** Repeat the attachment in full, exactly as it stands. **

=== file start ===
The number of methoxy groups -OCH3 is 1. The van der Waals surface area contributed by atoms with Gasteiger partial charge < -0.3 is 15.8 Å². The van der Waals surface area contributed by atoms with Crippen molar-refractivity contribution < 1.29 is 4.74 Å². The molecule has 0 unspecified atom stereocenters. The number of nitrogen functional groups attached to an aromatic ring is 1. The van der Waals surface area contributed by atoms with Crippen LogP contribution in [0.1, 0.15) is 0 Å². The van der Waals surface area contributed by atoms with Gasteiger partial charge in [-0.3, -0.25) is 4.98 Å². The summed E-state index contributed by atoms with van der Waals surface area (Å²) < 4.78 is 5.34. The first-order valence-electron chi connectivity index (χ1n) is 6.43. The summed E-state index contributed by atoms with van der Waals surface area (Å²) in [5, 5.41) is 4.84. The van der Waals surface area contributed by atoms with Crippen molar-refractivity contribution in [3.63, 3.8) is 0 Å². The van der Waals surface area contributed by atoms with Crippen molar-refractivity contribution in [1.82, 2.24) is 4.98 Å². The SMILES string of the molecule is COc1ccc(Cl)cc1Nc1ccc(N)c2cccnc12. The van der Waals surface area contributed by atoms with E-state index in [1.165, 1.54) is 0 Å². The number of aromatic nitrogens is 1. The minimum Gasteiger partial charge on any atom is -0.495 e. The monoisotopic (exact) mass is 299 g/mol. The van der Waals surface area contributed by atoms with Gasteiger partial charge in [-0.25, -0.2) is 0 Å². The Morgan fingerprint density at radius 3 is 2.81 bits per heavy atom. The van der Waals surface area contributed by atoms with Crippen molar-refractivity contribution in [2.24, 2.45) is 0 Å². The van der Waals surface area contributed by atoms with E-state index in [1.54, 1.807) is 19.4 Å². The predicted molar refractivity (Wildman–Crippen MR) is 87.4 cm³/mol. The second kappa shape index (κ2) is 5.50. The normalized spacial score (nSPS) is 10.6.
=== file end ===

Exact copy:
The number of methoxy groups -OCH3 is 1. The van der Waals surface area contributed by atoms with Gasteiger partial charge < -0.3 is 15.8 Å². The van der Waals surface area contributed by atoms with Crippen molar-refractivity contribution < 1.29 is 4.74 Å². The molecule has 0 unspecified atom stereocenters. The number of nitrogen functional groups attached to an aromatic ring is 1. The van der Waals surface area contributed by atoms with Crippen LogP contribution in [0.1, 0.15) is 0 Å². The van der Waals surface area contributed by atoms with Gasteiger partial charge in [-0.3, -0.25) is 4.98 Å². The summed E-state index contributed by atoms with van der Waals surface area (Å²) < 4.78 is 5.34. The first-order valence-electron chi connectivity index (χ1n) is 6.43. The summed E-state index contributed by atoms with van der Waals surface area (Å²) in [5, 5.41) is 4.84. The van der Waals surface area contributed by atoms with Crippen molar-refractivity contribution in [3.63, 3.8) is 0 Å². The van der Waals surface area contributed by atoms with Crippen molar-refractivity contribution in [1.82, 2.24) is 4.98 Å². The SMILES string of the molecule is COc1ccc(Cl)cc1Nc1ccc(N)c2cccnc12. The van der Waals surface area contributed by atoms with E-state index in [1.165, 1.54) is 0 Å². The number of aromatic nitrogens is 1. The minimum Gasteiger partial charge on any atom is -0.495 e. The monoisotopic (exact) mass is 299 g/mol. The van der Waals surface area contributed by atoms with Gasteiger partial charge in [-0.25, -0.2) is 0 Å². The Morgan fingerprint density at radius 3 is 2.81 bits per heavy atom. The van der Waals surface area contributed by atoms with Crippen molar-refractivity contribution in [2.24, 2.45) is 0 Å². The van der Waals surface area contributed by atoms with E-state index in [1.54, 1.807) is 19.4 Å². The predicted molar refractivity (Wildman–Crippen MR) is 87.4 cm³/mol. The second kappa shape index (κ2) is 5.50. The normalized spacial score (nSPS) is 10.6.